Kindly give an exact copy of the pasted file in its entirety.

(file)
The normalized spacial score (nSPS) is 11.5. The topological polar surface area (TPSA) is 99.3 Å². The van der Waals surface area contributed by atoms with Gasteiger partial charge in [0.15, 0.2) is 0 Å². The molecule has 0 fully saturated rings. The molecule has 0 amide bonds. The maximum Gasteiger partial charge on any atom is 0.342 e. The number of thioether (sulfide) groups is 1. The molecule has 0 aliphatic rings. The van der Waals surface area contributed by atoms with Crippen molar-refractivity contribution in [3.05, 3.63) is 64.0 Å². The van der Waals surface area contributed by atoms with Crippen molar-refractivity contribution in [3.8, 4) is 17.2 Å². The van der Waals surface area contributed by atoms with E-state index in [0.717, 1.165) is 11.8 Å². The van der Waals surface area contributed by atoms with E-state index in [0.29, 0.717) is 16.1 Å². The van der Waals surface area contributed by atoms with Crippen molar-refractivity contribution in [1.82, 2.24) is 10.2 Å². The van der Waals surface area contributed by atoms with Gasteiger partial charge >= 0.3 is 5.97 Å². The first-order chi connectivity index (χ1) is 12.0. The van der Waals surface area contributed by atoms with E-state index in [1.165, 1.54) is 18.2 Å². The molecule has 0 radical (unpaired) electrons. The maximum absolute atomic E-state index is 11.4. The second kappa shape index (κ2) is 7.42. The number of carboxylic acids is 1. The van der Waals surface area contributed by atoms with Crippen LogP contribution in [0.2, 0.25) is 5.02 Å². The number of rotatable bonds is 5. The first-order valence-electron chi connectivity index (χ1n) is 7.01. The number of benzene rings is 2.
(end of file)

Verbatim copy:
The normalized spacial score (nSPS) is 11.5. The topological polar surface area (TPSA) is 99.3 Å². The van der Waals surface area contributed by atoms with Gasteiger partial charge in [0.15, 0.2) is 0 Å². The molecule has 0 fully saturated rings. The molecule has 0 amide bonds. The maximum Gasteiger partial charge on any atom is 0.342 e. The number of thioether (sulfide) groups is 1. The molecule has 0 aliphatic rings. The van der Waals surface area contributed by atoms with Crippen molar-refractivity contribution in [3.05, 3.63) is 64.0 Å². The van der Waals surface area contributed by atoms with Crippen molar-refractivity contribution in [3.8, 4) is 17.2 Å². The van der Waals surface area contributed by atoms with E-state index in [0.717, 1.165) is 11.8 Å². The van der Waals surface area contributed by atoms with E-state index in [0.29, 0.717) is 16.1 Å². The van der Waals surface area contributed by atoms with Crippen molar-refractivity contribution in [1.82, 2.24) is 10.2 Å². The van der Waals surface area contributed by atoms with Gasteiger partial charge >= 0.3 is 5.97 Å². The first-order chi connectivity index (χ1) is 12.0. The van der Waals surface area contributed by atoms with E-state index in [1.165, 1.54) is 18.2 Å². The molecule has 0 radical (unpaired) electrons. The maximum absolute atomic E-state index is 11.4. The second kappa shape index (κ2) is 7.42. The number of carboxylic acids is 1. The van der Waals surface area contributed by atoms with Crippen LogP contribution in [0.2, 0.25) is 5.02 Å². The number of rotatable bonds is 5. The first-order valence-electron chi connectivity index (χ1n) is 7.01. The number of benzene rings is 2.